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SEP 8 1941

« L'homme est un apprenti, la douleur est son maitre,

Et nul ne se connaît tant qu'il n'a pas souffert.
C'est une dure loi, mais une loi suprême,
Vielle comme le monde et la fatalité
Qu'ils nous font du malheur recevoir le baptême,
Et qu'a ce triste prie, tout doit être acheté,
Les moissons pour murir out besoin de rosée
Pour vivre et pour sentir ; l'homme à besoin de pleurs
La joie a pour symbole une plante brisée,
Humide encore de pluie et couverte de fleurs."





The authoress of the original tale mo- Royal Navy of the Netherlands, and of destly published it three years ago, before these unfortunately one only survives. her marriage, under a nom de plume, She was not educated at a boarding“ Christine Muller ”—I have received her school, but resided with her parents, atpermission to state her actual name, E. C. tending a day-school at Amsterdam. W. van Walrée, her maiden name having After she was grown up, she entered been Gobie.

much into society, and being gifted with She is the wife of M. van Walrée, a great powers of observation, she had opgentleman engaged in an extensive manu-portunities of becoming thoroughly confacturing concern at Brummen, a small versant with the habits and feelings of the town situate between Zutphen and Arn-class of society to which she belongs, and heim in Gelderland.

with the details incidental to town life in Madame van Walrée was born at Herto- Holland. genbosch (Bois le Duc), in Brabant, The fidelity and accuracy with which, where her father, a physician in the medi- owing to the circumstances of her life and cal department of the army of the Nether-position, she has been able to describe the lands was stationed. .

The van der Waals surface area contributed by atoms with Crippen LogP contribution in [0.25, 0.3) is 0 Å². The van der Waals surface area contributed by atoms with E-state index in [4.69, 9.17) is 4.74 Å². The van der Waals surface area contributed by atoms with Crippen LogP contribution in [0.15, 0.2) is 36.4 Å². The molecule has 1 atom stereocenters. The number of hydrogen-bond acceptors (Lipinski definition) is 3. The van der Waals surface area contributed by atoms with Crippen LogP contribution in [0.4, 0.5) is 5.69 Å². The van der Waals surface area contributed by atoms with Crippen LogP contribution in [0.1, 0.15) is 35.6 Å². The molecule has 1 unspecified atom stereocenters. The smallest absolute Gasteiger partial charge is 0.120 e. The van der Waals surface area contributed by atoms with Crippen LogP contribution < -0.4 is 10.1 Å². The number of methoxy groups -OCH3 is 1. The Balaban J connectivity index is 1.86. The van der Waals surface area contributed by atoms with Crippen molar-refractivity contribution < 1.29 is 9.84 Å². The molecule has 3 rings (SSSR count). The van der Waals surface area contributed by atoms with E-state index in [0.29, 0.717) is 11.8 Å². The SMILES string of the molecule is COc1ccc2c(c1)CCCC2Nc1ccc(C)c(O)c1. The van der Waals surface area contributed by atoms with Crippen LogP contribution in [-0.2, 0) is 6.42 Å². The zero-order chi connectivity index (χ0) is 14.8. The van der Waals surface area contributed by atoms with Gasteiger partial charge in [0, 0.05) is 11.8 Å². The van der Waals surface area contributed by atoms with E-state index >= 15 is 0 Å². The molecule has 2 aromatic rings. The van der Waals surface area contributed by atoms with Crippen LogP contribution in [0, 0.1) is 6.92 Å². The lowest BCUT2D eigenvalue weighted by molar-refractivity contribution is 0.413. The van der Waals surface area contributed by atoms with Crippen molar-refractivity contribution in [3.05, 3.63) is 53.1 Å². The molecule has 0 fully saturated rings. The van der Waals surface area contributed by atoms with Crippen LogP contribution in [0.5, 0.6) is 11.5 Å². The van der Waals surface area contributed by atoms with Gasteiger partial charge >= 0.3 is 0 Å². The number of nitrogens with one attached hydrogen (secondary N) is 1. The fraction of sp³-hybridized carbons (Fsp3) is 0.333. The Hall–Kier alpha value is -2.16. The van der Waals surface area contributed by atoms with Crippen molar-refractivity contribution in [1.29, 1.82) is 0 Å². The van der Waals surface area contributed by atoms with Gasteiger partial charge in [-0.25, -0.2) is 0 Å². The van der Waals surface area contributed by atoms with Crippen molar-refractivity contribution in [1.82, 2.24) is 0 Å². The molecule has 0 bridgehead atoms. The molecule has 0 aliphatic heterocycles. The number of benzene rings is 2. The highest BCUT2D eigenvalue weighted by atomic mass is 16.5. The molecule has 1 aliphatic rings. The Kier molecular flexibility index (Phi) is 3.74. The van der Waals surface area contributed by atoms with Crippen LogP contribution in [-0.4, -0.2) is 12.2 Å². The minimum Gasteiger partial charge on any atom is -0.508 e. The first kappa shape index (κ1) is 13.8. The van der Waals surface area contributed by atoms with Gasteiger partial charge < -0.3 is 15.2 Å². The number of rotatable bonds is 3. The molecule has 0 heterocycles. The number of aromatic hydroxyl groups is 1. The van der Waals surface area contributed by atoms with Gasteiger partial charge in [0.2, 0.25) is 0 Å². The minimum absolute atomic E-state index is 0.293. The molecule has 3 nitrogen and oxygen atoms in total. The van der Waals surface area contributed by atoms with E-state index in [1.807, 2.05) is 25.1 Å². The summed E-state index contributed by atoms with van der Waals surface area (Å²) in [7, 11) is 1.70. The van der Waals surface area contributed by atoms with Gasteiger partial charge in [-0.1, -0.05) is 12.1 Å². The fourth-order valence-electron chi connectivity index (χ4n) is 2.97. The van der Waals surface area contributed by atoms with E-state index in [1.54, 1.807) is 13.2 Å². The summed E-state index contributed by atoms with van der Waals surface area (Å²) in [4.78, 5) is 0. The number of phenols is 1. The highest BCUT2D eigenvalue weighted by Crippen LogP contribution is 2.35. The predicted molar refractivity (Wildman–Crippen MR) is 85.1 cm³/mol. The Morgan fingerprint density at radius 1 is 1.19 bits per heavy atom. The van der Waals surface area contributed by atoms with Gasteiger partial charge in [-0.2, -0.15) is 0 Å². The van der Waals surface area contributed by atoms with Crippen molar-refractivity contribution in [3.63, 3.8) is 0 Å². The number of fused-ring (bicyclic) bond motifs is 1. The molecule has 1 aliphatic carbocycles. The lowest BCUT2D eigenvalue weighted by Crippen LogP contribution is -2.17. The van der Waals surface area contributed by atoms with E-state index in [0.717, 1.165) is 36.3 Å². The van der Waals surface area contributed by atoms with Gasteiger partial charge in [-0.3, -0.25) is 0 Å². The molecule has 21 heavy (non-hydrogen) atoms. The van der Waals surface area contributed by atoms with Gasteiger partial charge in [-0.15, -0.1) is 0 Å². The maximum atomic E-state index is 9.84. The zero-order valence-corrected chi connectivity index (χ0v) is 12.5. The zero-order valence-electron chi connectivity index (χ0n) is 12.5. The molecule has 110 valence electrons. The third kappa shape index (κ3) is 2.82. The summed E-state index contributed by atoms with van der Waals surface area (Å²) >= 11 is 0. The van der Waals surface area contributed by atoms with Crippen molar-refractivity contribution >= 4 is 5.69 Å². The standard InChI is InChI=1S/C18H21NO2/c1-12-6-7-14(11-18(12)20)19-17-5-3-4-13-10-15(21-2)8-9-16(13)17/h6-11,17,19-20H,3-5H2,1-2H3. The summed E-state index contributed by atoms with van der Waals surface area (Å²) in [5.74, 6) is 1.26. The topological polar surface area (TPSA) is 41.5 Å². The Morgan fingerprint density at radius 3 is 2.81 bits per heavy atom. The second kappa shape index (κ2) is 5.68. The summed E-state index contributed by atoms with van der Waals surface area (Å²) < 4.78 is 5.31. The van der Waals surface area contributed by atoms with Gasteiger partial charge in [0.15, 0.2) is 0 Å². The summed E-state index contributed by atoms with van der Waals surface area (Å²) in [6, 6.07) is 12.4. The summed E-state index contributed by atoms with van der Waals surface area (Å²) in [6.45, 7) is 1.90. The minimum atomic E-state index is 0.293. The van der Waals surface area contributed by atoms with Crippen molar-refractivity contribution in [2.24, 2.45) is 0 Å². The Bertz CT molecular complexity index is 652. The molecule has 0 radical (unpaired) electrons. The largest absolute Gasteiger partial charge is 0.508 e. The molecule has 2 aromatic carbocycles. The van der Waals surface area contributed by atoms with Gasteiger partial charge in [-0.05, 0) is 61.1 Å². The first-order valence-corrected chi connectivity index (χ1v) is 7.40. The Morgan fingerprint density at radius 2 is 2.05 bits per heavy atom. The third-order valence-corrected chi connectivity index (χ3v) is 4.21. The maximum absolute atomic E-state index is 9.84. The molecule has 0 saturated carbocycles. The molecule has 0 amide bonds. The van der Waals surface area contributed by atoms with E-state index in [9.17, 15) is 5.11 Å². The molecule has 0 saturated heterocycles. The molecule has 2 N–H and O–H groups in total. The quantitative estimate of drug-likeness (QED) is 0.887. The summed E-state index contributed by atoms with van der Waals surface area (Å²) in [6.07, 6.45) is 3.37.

characters and events of her narrative, Until she was twelve years old, her home correspond with the like qualities which was necessarily in various towns in the we find in the paintings of the Dutch Netherlands, according to the duties and school, and give additional value to her requirements of her father's profession. tale. The tale itself, her first and only On coming to Amsterdam her father re- literary production, has been very favorably tired from the service, and for twelve years received in the Netherlands, and has practised as a physician in that city with reached a second edition. It has been much success and reputation.

much eulogized in the principal Dutch At the end of that time a severe illness literary periodicals, especially in the Gids, obliged him to leave his practice and to the Spectator, and the Java Messenger, and settle in the country, at Brummen, where they warmly welcome this lady authoress. the authoress met and married M van They praise her flowing narrative, the Walrée.

simplicity, clearness, and grace of her She had five brothers, of whom three style, which unfortunately cannot be died in infancy, the other two entered the transferred into another language. They


notice the reality and nationality of her religious feeling pervading the whole of heroes and heroines, who, it is said, seem the work, which appropriately concludes like old acquaintances, and the faithful with the sentiment that “God makes His delineation of Dutch character and Dutch creatures happy, but in His own way and family life, which can only be clearly not in theirs." discerned and duly appreciated by Dutch On these special subjects of commendacritics. They commend the liveliness of tion, however, the English public can as her descriptions, the variety of the inci- well form a correct judgment as the fellowdents she has invented, the ingenuity with countrymen of the authoress ; and in the which the several plots and episodes in hope of that judgment being favorable, the story have been combined and devel- the translator respectfully offers these reoped, the judicious mixture of light and marks. shade in the several characters, the knowl

J. S. L. edge she displays of the human heart, and Dec. 12, 1872. the good moral tone and the unobtrusive |

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